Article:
Inc Magazine cites Jane Muir on Exit Strategies

Personal Finance Writer Helaine Olen, writing for Inc. Magazine asked, “Is It Just a Slump, or Should You Call It Quits? Here’s How to Tell; Sometimes grit wins out–but sometimes you have to know when to walk away” in an article published in the Winter 2018/19 edition of the publication.

“Alexis Tryon co-founded Artsicle in NYC in 2010 to sell original art online to the masses–people wanting to decorate their homes without dropping millions of dollars at auctions. The company’s early days were promising, with glowing reviews and artists signing up to sell their work on the platform every week. Venture money soon followed.

But then business plateaued. A hundred customers signed up the first year … and the second year … and the third year. “A hundred needed to be a thousand and then 10,000. But it never happened,” Tryon recalls. So Artsicle pivoted, trying to reach a bigger market of companies looking to decorate their offices. But the slow and painstaking strategy involved more cold calling than website curation. Another new product, an online platform for artists to display their portfolios, was popular–but not lucrative. Investors started getting impatient. “They wanted us to grow big or go home,” Tryon says.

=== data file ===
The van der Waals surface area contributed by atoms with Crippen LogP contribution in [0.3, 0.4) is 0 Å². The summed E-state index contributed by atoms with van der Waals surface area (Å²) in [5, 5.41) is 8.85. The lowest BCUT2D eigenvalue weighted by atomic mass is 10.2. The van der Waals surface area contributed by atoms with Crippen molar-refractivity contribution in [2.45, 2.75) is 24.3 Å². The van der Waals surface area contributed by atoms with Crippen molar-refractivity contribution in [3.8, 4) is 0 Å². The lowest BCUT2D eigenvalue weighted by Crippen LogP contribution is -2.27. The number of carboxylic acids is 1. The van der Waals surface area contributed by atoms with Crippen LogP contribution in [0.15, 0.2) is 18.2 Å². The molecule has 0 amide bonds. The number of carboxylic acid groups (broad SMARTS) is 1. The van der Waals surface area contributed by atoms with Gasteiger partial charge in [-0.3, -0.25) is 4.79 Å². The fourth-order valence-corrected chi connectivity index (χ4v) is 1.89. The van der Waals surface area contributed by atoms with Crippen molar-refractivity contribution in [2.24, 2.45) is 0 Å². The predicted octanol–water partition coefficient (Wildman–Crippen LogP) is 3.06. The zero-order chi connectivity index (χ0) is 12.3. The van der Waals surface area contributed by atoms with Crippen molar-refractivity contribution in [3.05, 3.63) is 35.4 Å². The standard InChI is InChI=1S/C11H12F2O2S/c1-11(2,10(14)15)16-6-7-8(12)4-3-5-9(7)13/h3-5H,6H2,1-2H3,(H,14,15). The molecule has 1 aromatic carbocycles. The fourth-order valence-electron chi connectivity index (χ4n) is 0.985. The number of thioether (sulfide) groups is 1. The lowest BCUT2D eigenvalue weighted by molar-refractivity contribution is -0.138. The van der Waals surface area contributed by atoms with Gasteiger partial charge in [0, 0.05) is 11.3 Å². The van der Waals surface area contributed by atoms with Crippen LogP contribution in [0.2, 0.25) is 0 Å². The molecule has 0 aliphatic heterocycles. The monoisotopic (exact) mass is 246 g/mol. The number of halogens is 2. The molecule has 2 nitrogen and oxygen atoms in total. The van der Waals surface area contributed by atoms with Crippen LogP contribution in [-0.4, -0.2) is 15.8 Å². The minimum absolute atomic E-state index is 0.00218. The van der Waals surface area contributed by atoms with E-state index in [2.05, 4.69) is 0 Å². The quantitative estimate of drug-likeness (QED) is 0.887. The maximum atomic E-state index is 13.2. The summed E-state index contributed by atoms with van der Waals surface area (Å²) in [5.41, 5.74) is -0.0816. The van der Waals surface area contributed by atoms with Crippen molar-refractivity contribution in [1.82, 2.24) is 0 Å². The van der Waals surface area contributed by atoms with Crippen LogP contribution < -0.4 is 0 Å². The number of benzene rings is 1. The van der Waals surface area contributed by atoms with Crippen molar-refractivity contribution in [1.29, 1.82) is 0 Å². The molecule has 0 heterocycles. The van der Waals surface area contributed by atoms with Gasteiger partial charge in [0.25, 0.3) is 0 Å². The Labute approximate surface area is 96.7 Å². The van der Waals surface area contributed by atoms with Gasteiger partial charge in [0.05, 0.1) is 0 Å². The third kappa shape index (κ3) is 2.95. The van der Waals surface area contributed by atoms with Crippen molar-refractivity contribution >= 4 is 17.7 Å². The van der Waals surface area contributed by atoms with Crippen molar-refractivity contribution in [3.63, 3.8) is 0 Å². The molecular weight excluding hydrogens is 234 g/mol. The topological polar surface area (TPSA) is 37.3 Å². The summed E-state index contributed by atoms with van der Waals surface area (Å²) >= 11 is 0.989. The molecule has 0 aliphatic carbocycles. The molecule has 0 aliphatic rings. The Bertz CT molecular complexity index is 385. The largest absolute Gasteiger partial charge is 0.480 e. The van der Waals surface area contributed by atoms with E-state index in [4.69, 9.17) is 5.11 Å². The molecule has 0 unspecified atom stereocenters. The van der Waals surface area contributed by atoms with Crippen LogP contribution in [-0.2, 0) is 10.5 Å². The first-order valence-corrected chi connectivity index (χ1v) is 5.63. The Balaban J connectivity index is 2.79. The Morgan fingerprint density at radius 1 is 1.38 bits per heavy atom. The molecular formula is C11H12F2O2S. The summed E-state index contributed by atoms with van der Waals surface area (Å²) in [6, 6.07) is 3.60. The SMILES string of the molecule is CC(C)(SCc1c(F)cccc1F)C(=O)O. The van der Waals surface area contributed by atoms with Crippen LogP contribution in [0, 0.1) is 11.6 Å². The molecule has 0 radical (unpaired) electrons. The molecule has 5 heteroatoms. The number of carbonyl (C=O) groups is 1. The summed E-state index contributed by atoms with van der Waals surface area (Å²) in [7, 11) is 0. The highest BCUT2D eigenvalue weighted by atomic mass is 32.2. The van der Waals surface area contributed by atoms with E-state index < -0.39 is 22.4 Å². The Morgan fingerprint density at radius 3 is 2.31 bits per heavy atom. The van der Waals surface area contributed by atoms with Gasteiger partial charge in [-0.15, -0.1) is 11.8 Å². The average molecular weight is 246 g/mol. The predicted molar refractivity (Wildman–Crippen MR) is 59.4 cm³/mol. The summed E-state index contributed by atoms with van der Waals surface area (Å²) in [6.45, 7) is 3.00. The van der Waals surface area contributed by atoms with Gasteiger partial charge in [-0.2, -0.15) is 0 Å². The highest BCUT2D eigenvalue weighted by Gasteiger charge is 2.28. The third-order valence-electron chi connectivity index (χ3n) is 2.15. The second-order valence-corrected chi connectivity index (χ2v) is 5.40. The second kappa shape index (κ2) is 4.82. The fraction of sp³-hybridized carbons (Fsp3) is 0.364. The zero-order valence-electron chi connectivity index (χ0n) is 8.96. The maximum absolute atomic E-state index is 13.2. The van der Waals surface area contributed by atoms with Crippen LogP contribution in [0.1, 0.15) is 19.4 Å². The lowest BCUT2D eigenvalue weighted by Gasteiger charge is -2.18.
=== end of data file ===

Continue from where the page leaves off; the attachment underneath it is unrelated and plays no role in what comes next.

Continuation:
Finally, in 2015, Artsicle shut down. Tryon’s only regret? “We should have done it sooner,” she says. “But we weren’t emotionally ready.”

It’s a problem all too many business owners face. The hard fact is that many startups, even if they do moderately well, will not ramp up as much as their founders hope. According to the Small Business Administration, only about half of all companies survive as long as Artsicle’s five years. But it’s hard to know when enough is enough. “Entrepreneurs are inherently optimistic–otherwise they would not have taken the risk to go into business,” says Jane W. Muir, a Miami attorney who specializes in business operations and contracts.

So, how do you tell the difference between a rough patch you should gut through and a terminal business condition?”

To read the full text of the article, click here.

Written by Jane Muir

Jane Muir